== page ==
Suicide as sin gets a decent burial in Kerala churches

With changing times, conventions and practices in churches have also undergone changes.

The Syro Malabar Catholic Church has decided that it will start giving a 'decent' burial to those who commit suicide, which is considered as a sin in Christianity.

Church spokesperson Father Paul Thelekkat said: "Formerly in our church all those committing suicide used to be buried in one corner of the cemetery. The body would not be placed inside the church and no priest would conduct any service at all."

But now the church has started giving them a simple burial. The body of the victim is brought to the church, a priest would be there, two ornamental umbrellas and a wooden cross would be used for the service, he added.

But the parish vicar and the church council still have the power to decide if the victim deserves the honour. If the council decides that the suicide was a 'scandalous' one, then the body is not allowed inside the church, Thelekkat added.

Though the change in the rituals was announced in 2003, it is only recently that it has been brought into practice, the priest added.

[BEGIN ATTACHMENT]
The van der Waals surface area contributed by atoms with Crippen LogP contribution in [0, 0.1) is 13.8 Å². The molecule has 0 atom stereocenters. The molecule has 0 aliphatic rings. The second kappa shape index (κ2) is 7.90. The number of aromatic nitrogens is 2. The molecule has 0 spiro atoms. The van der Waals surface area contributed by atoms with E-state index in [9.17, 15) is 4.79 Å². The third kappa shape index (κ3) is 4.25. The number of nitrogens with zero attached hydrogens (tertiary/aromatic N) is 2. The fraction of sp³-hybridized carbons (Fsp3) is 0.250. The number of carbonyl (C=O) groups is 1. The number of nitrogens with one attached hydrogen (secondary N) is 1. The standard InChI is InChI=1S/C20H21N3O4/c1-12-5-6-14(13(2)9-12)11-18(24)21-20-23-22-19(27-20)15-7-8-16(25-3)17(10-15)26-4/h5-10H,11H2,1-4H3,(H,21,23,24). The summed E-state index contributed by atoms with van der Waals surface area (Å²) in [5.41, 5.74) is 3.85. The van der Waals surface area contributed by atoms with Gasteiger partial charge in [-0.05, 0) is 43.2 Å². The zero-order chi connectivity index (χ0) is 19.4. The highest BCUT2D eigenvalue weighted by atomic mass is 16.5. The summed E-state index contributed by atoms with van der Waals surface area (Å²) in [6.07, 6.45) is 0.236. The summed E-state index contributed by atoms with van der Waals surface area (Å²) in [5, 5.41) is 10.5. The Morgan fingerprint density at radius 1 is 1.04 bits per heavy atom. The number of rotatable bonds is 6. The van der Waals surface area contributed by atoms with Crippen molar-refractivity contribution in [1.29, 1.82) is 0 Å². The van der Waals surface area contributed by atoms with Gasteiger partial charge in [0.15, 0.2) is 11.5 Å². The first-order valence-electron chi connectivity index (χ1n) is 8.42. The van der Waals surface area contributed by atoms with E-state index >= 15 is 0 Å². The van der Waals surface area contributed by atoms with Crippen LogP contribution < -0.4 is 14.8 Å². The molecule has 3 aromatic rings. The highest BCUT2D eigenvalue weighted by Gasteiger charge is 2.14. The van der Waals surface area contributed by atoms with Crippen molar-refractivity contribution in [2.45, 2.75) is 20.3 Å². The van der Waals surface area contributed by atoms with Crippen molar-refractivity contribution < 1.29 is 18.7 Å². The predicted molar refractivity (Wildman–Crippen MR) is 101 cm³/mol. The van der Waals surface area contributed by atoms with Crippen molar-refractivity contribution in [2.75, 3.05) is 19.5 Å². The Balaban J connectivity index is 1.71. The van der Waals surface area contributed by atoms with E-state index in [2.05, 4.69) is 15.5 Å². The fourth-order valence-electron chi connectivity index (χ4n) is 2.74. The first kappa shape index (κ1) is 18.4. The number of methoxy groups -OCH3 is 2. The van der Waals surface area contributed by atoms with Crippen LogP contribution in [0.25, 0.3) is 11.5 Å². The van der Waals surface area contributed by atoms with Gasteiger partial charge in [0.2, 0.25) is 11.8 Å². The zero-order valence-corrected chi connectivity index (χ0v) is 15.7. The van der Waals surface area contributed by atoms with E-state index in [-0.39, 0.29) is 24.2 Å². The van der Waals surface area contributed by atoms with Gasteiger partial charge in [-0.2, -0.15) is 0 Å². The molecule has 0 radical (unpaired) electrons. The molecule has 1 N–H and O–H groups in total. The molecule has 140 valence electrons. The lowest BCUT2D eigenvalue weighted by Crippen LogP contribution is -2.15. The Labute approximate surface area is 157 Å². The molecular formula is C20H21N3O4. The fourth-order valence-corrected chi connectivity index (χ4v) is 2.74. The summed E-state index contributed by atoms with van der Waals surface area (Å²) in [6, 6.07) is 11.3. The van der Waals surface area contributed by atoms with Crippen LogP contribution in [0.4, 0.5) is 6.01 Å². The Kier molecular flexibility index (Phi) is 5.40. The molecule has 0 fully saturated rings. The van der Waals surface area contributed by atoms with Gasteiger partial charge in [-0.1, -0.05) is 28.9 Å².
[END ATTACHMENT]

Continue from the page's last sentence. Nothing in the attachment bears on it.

Christians in Kerala account for around 23 percent of the 3.2-crore (32 million)population, and of this Syro Malabar Catholics account for more than 50 percent followed by other denominations like the Syrian Orthodox and Mar Thoma churches.

Father T.J. Joshua, one of the seniormost priests in the Syrian Orthodox Church, said: "No one knows the mental state of the person who took his life. Maybe he would pray to god. We have now developed a special service for such victims. The priests now offer the incense also. Before the rules were revamped, the body would be taken to the vault and a priest would just go to the home, without wearing the customary black overcoat."

Elaborating on the changes made in the rules in his church, Vicar General of Mar Thoma church, Father A.C. Kurian, said: "Now there is a separate service for such people (who commit suicide).

"The first part of the service is held at home, then the body is brought to the church. The third part is held at the cemetery tomb," he said.

"However, a tomb in the name of the deceased is not given, but the body can either be buried in the family vault, or in the tomb of any relative," said Kurian.

The church's progressive initiatives have found support with the people.
"The family will be passing through great grief, and  support at that time is a must. By giving (the victim) a proper burial it will be of great help to the family. Moreover, even at the last moment the person can repent, god may accept his repentance," said a devout Christian, requesting anonymity.

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